Wednesday, November 25, 2009

Girard resident gains notoriety

This article was written a few months before my father passed away. I am so happy that his work was recognized. I know that my father was passionate about his "garden" (the British word for yard- I consider these bushes more of a 'garden' thing as it takes so long to shape and prune them!). I often get anxious because my family cannot keep it up like my father did. It now gets trimmed just once every summer. I "attempt" to trim it with hand clippers to keep it looking good for the remaining months of summer. I wish I had had time with my dad to ask him questions about how to maintain it. He was so in tune and creative and knew how and when to replace his shrubs when the weather /spiders / disease damaged it. I know it was such a source of pride for him. My family would like to do more to keep it in tip-top shape... (This photo does not include the side or back yard shrubs, which dad also took great care in developing).
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Girard resident gains notoriety through his front yard design
Reprinted from the West County Times Journal February 2, 2006
By Becky Funk

What began as a hobby for one Girard resident has turned into a tourist attraction of sorts, enthralling visitors from as far away as Germany.
For the past fifty years, Don Bovaird has used his front yard as a pallete, sculpting his shrubbery into aesthetically pleasing shapes.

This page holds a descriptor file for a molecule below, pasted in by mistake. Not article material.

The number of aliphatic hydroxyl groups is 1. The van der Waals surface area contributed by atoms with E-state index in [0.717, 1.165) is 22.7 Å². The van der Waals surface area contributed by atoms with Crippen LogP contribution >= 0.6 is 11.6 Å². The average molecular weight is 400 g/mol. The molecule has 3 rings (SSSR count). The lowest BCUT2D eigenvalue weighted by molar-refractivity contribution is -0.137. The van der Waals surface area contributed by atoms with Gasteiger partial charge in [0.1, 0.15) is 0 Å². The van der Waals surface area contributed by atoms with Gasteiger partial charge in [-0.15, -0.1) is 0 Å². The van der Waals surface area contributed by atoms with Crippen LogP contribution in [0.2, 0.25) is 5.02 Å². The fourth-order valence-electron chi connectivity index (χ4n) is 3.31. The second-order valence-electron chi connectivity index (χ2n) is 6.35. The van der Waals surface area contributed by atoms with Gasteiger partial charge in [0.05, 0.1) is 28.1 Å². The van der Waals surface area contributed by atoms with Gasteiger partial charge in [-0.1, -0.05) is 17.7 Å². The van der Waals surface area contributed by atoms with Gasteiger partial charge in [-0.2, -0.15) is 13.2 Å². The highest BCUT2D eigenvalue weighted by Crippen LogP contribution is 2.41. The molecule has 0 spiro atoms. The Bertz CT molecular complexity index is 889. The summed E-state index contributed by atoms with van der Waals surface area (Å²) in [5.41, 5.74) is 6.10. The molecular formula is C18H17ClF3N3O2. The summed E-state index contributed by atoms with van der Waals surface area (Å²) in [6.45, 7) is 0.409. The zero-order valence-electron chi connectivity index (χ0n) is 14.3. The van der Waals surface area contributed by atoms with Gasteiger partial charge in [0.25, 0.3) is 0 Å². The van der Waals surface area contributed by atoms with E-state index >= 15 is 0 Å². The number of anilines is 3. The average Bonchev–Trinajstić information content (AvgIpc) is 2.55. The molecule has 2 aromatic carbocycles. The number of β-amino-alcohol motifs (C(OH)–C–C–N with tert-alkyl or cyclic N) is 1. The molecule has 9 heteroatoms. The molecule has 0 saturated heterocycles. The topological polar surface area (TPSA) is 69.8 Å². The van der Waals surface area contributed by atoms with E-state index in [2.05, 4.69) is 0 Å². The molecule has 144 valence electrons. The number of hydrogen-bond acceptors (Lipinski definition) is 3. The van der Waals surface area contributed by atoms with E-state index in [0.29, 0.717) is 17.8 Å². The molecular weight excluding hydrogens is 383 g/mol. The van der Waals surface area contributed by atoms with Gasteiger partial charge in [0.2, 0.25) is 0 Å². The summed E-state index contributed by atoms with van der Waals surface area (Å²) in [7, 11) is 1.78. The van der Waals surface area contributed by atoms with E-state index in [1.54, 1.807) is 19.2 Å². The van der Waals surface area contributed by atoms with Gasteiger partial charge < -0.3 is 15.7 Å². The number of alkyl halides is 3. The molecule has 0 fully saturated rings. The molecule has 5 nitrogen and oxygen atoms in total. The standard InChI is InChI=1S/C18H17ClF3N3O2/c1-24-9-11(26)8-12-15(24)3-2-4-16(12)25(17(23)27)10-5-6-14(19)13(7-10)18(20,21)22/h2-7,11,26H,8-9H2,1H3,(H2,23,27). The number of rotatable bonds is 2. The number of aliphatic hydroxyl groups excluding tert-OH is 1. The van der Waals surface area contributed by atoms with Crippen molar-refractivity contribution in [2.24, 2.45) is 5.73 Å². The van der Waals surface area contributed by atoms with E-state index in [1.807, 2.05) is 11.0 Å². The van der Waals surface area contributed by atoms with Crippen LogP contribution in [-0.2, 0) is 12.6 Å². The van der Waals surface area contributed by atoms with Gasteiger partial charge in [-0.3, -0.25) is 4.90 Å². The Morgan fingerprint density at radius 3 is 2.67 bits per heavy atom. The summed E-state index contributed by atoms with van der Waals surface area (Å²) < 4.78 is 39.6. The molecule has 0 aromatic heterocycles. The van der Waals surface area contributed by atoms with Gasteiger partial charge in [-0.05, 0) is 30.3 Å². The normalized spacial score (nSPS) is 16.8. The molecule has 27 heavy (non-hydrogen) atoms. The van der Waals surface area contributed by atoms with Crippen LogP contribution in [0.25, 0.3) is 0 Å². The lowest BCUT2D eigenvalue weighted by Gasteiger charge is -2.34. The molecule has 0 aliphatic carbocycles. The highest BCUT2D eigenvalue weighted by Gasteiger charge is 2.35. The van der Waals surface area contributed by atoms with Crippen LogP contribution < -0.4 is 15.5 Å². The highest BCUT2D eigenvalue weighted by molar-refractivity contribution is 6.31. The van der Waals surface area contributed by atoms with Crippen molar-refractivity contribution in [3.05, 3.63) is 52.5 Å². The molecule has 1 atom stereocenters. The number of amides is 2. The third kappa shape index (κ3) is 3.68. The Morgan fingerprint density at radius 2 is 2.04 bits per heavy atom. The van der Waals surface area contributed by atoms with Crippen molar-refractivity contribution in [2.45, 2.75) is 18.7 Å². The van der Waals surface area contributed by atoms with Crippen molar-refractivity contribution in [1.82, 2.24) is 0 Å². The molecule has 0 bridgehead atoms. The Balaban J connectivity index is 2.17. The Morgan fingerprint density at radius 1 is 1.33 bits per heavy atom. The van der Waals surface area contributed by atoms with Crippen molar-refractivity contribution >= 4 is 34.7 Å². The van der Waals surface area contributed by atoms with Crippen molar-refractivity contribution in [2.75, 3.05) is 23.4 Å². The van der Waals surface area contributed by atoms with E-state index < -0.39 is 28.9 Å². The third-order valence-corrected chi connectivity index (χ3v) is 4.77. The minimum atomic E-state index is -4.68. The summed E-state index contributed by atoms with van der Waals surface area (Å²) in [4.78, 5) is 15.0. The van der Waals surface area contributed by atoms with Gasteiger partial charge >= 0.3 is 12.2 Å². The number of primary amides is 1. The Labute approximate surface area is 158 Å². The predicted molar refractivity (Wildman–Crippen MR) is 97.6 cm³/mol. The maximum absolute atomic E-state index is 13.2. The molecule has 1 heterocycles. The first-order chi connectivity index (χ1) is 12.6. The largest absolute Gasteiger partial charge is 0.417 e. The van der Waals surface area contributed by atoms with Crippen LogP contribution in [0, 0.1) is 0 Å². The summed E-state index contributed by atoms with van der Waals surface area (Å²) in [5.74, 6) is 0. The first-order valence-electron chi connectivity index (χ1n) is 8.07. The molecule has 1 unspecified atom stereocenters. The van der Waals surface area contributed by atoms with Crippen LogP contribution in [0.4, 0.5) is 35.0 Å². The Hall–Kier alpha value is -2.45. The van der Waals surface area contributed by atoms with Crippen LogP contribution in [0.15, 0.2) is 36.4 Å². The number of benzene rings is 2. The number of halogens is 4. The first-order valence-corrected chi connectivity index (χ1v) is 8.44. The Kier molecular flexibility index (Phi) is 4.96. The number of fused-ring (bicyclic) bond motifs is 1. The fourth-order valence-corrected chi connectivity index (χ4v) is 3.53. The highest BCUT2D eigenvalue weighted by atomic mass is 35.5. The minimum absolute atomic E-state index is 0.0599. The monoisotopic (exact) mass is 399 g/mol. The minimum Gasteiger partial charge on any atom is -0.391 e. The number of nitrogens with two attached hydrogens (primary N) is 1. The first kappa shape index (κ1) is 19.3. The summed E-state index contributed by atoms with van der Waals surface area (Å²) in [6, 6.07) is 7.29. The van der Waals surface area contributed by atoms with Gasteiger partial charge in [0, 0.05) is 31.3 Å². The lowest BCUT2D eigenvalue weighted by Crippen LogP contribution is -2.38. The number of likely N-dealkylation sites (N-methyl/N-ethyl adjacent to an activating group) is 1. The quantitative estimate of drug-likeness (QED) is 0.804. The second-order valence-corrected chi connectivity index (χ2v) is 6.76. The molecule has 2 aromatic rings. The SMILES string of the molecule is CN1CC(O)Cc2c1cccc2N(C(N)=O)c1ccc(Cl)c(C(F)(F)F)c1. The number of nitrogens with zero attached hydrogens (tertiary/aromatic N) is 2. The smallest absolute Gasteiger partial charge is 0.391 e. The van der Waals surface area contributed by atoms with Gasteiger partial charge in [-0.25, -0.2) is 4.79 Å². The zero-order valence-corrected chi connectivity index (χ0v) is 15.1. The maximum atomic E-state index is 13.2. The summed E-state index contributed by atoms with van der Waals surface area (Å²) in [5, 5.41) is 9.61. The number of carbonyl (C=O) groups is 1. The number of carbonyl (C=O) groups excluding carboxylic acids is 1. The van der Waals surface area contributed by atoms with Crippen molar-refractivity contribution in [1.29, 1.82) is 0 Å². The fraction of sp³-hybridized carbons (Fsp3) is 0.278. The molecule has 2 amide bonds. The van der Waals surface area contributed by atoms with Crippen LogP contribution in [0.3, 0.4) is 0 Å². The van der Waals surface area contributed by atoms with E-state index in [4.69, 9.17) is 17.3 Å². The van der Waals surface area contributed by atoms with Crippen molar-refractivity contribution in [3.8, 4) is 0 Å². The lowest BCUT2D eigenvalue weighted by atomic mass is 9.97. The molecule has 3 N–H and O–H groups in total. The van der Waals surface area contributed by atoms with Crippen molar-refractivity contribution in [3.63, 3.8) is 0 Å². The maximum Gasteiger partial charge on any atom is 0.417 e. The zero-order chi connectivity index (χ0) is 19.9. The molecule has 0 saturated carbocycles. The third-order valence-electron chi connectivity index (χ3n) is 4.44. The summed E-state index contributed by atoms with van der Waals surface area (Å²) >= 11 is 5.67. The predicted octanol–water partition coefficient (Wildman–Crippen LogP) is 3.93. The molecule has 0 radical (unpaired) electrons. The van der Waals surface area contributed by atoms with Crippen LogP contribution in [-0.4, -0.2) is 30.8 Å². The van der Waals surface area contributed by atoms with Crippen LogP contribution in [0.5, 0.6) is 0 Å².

"The main reason I began to landscape was for privacy," said Bovaird, "Now I can sit on my front porch and remain private."
About five years ago, a group from Germany came to the Girard area and found themselves at Bovaird's home.
"A few of the group from Germany took pictures," he said, "And, about two weeks later, another group came over from Germany and took more pictures."
Additionally, Bovaird was featured on Dave Belmondo's "Route 66," and he mentioned that sometimes fishermen or other visitors to the area stop by and ask to take photos. "I guess I've gained notoriety over the years," he laughed. "The garden club also gave me an award awhile back."
Bovaird explained that in order to maintain the shrubbery, it must be trimmed and landscaped about two or three times a year. "I used to do it in the evenings, but, because of my arthritis, I have to have someone else do it now," he said. "It typically takes a whole day to get things looking good. "
Bovaird explained that he typically makes changes to the layout and design in the spring.
"It's taken a lot of labor for this," he said, "Not a lot of money, but a lot of work."

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